The Face of Emmett Till

“The Face of Emmett Till” will premier for the first time in Ohio at the Xenia Area Community Theater (X*ACT) as a joint effort between the theater and the National Afro-American Museum and Cultural Center in Wilberforce, Ohio.

Showtimes are Feb. 14, 15, 21 and 22 at 7:30 p.m. with a matinee on Feb. 23 at 3 p.m. All showings are at X*ACT Theater, 45 E. Second St., Xenia, Ohio.

The play is written by Emmett’s mother, Mamie Till-Mobley and David Barr III and details Emmett’s brutal death at age 14.

Emmett grew up in a middle-class neighborhood in South Chicago. He attended McCosh Grammar school, where it was said by friends that he was a gregarious guy who was easy to befriend.

 “Emmett was a funny guy all the time. He had a suitcase of jokes that he liked to tell. He loved to make people laugh. He was a chubby kid; most of the guys were skinny, but he didn’t let that stand in his way. He made a lot of friends at McCosh,” said Richard Heard, a childhood friend of Emmett.

He was visiting relatives in Money, Mississippi when he was accused of whistling at Carolyn Bryant, a white grocery store clerk at Bryant’s Grocery and Meat Market.

Four days later, Bryant’s husband Roy and his half-brother J.W. Milam kidnapped Till kidnapped Emmett from his uncle’s home. They then beat him and dragged him to the Tallahatchie River, shot him, tied him with barbed-wire to a large metal fan and dropped his body in the river.

The two men were charged and stood trial for Emmett’s murder but an all-male, all-white jury acquitted them.

Emmett was the only child of Louis and Mamie Till. Mamie was the only the fourth black student to graduate from suburban Chicago’s predominantly white Argo Community school. While raising Emmett, as a single mother, she worked long, hard hours as a clerk for confidential files for the Air Force.

After his death, Emmett’s body was returned home to Chicago, where despite the gruesome, unspeakable mutilation done to Emmett’s body, his mother opted for an open-casket funeral.

“Let the world see what has happened because there is no way I could describe this. And I needed somebody to help me tell what it was like,” said Mamie at the time.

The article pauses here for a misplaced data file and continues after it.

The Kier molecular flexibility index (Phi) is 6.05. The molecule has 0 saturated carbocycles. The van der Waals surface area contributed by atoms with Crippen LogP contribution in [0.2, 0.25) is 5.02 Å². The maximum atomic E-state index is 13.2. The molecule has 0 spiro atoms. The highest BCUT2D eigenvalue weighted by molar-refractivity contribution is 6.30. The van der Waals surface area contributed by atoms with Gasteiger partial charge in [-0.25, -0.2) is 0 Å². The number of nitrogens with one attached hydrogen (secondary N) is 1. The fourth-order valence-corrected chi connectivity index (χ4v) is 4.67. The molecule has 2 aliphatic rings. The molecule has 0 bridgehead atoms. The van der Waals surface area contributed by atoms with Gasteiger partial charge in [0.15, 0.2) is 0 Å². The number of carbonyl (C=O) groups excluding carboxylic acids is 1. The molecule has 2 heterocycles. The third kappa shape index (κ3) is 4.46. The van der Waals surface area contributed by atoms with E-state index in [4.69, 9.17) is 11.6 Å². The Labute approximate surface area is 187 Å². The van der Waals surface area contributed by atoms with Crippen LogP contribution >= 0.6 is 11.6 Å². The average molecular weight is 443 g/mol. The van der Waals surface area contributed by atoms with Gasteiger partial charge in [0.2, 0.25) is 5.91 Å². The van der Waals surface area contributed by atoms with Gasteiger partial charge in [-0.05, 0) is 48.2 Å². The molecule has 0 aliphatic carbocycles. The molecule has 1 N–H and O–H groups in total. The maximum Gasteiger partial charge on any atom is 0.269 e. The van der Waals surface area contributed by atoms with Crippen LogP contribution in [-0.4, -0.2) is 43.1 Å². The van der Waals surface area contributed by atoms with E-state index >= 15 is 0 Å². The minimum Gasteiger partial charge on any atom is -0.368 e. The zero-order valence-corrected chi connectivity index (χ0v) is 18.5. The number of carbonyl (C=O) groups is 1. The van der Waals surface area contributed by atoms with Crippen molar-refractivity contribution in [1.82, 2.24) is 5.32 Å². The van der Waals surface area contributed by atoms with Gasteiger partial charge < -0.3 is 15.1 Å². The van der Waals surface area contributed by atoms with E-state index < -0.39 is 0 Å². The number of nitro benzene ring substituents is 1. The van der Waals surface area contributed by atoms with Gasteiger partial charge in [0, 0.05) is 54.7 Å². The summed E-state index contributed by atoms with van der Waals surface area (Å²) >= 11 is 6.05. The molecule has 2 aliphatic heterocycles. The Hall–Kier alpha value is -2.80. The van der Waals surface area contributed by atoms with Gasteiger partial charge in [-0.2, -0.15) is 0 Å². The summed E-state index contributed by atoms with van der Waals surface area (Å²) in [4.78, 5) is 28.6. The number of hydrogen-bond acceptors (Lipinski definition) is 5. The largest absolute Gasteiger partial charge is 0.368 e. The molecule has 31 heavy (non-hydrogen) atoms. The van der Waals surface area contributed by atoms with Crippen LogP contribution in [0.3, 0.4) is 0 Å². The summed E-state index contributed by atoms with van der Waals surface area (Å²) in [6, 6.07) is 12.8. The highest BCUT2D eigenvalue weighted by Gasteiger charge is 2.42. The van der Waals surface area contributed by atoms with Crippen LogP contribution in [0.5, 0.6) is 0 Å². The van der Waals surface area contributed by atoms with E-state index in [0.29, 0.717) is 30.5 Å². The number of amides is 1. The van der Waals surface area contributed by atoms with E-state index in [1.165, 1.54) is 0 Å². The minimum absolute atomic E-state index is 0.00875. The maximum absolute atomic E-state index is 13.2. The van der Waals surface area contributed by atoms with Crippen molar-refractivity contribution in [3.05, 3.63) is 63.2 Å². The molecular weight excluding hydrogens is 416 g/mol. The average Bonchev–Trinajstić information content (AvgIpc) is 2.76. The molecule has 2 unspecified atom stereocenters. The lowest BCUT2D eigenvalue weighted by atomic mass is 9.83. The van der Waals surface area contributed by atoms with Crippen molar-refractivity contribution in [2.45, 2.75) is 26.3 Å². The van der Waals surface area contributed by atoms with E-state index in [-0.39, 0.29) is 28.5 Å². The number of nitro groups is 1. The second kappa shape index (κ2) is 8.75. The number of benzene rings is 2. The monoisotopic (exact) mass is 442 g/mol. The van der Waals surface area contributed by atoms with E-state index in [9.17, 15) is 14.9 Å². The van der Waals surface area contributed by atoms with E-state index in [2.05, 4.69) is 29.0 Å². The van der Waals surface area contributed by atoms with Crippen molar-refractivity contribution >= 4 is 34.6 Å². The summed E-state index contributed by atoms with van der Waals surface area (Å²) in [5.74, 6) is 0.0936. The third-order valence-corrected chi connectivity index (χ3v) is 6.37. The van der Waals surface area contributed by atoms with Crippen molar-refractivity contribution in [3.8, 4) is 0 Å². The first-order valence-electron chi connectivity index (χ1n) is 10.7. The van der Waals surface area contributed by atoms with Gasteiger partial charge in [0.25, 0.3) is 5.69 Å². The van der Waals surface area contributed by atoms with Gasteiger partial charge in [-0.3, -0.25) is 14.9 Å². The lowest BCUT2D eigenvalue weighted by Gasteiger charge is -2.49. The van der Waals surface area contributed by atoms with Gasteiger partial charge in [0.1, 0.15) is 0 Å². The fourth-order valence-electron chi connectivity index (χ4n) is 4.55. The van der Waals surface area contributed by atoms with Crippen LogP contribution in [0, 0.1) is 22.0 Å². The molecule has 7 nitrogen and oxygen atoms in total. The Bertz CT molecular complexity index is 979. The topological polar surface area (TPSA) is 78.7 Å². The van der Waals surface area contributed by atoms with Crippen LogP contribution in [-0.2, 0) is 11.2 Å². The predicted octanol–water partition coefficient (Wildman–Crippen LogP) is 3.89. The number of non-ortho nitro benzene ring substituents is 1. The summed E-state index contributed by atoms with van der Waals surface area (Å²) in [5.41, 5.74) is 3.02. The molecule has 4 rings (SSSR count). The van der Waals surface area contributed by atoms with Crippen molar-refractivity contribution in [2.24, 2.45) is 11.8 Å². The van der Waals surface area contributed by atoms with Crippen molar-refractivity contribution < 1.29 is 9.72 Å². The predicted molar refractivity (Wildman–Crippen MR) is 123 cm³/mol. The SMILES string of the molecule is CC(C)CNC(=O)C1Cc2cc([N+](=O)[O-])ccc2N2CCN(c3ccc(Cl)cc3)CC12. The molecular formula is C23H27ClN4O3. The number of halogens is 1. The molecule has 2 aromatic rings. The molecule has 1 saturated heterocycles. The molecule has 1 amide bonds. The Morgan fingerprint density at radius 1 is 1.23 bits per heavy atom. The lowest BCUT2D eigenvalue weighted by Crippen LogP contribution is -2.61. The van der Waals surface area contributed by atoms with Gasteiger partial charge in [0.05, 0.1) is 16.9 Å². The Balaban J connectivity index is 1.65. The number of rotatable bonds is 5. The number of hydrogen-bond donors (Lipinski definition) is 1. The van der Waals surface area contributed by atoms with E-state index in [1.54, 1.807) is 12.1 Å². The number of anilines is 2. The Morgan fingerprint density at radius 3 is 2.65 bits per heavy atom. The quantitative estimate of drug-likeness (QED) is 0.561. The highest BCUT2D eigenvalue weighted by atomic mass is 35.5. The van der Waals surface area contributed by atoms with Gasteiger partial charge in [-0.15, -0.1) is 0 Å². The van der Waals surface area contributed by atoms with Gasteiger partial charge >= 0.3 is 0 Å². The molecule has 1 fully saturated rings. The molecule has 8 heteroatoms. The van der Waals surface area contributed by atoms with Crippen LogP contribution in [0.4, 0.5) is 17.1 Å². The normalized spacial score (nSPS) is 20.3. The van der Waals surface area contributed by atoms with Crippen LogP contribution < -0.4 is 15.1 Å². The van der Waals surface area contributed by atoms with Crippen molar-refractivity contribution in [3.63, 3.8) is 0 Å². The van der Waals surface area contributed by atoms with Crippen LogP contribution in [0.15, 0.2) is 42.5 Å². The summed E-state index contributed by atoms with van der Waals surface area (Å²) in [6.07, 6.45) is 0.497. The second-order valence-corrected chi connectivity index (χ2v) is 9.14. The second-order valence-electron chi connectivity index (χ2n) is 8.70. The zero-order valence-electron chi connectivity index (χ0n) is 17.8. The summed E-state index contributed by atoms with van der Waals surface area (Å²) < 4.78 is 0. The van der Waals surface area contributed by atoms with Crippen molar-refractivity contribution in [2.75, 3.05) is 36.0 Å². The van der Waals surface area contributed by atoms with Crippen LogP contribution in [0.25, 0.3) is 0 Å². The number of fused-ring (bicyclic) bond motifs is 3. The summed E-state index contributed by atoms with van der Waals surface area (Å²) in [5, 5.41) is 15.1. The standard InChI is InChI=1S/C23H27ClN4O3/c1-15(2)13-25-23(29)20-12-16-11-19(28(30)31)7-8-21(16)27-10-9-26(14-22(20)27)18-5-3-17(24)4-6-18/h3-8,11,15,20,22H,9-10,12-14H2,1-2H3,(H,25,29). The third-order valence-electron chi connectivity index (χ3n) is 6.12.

According to civil rights activist Jesse Jackson, the body was seen by over 100,000 people, making it the biggest civil rights demonstration at that point in history.

The murder coming just one year after the Supreme Court’s decision on Brown v. Board of Education, which mandated the end of segregation in schools, Till’s death was a catalyst for the civil rights movement.

In a 2007 interview with Vanity Fair, Duke University researcher, Timothy Tyson, stated that Bryant had in fact lied about Till making advances towards her.

“Nothing that boy did could ever justify what happened to him,” said Bryant (now Bryant Donham as she had remarried), expressing remorse for what happened.

The Xenia production of the play is directed by Joyce Barnes, an Associate Professor of English here at Sinclair Community College.

Mendu Khanyile is set to play Mamie Till-Badley and Bendali Eugene is to play Emmett Till. The two men who attacked and killed him are to be played by Carter Hume and John Lawson, who will be playing Roy Bryant and J.W. Milam, respectively. Carolyn Bryant is to be played by Olivia Ekler.

Tickets can be purchased by visiting  X*ACT’s website or calling 937-372-0516. The opening night gala will feature musician Marceia Cornwell. Doors open one hour before each performance to give an opportunity to view the National Afro-American Museum’s exhibit.

LeAnne McPherson & Richard Foltz
Multimedia Specialist & Reporter

Be the first to comment on "The Face of Emmett Till"

Leave a comment

Your email address will not be published.